Jeff co-founded the Weather Underground in 1995 while working on his Ph.D. He flew with the NOAA Hurricane Hunters from 1986-1990.
By: Dr. Jeff Masters , 4:07 PM GMT on November 08, 2008
Hurricane Paloma exploded into a extremely dangerous Category 4 hurricane with 140 mph winds last night as it hammered the Cayman Islands. Paloma now ranks as the second most powerful November hurricane on record, and stands poised to deliver Cuba a devastating blow tonight. The latest data from the Hurricane Hunters and satellites indicate that Paloma has probably peaked in strength, and will slowly weaken today. Visible satellite loops show that strong upper-level winds from the west are starting to restrict the upper-level outflow on the west side of the storm, though the hurricane still has impressive organization and a well-formed eye. Infrared satellite loops show that the hurricane's cloud tops are warming, indicating weakening. The latest Hurricane Hunter mission departed the storm at 6:30 am EST, and the next mission should arrive about 1 pm EST. Radar from Camaguey, Cuba shows no evidence that the shear has weakened the eyewall of Paloma. There is evidence to suggest the hurricane may be forming a concentric eyewall, which would act to spread the hurricane's winds over a larger area and increase the region affected by a high storm surge.
Paloma's impact on the Cayman Islands
A strong trough of low pressure over the U.S. East Coast began pulling Paloma to the northeast late last night. Paloma's turn to the northeast came earlier than originally forecast, much to the advantage of Grand Cayman Island, but much to the detriment of Little Cayman and Cayman Brac islands. The earlier turn also allowed Paloma to stay just south of the higher levels of wind shear that would have weakened the hurricane. The eye of Paloma passed just east of Grand Cayman, and the strongest eyewall winds barely missed the island. Winds at the Grand Cayman airport on the west end of the island peaked out at 46 mph gusting to 62 mph at 7 pm EST, though winds were close to hurricane force on the east end of the island. Preliminary news reports indicate that the island suffered some flooding, but no major wind damage or storm surge.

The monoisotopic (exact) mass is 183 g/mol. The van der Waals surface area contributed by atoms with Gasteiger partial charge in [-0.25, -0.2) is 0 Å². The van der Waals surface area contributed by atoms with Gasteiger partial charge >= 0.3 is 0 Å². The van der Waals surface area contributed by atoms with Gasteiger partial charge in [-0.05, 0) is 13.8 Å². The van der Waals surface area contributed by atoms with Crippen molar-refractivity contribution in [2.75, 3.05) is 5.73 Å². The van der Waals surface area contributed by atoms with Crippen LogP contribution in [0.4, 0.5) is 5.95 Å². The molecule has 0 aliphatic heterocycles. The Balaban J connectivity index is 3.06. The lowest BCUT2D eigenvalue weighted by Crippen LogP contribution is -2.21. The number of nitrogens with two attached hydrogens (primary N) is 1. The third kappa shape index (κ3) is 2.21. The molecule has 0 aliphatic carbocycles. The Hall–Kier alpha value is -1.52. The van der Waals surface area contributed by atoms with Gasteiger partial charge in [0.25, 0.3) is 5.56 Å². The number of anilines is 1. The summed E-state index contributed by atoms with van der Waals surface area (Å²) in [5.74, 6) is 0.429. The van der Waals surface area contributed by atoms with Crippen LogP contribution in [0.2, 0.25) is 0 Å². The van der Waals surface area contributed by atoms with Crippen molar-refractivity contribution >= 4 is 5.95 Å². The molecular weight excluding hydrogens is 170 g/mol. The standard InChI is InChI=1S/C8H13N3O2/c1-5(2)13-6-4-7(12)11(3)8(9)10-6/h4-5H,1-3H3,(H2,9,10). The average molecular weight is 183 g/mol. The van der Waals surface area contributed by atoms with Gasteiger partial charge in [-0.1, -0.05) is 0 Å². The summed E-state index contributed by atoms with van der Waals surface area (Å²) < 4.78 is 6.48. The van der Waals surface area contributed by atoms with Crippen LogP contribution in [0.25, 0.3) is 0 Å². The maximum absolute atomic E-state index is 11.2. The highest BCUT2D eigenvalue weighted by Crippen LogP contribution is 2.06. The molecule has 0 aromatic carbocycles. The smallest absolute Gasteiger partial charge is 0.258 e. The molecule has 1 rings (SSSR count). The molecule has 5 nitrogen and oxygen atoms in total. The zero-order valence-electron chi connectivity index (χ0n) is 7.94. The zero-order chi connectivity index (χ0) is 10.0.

Little Cayman and Cayman Brac were not so lucky. There are reports of heavy damage on the islands, which received a long battering by the northern eyewall of Paloma. Cayman Brac, which lies a little farther south than Little Cayman, took a direct hit, with the calm of the eye lasting several hours. Ironically, today is the anniversary of the deadly 1932 hurricane that flattened Cayman Brac, killing 69 people.
Figure 1. Visible satellite image of Paloma at 9 am EST Saturday November 8, 2008. Image credit: NASA/GSFC.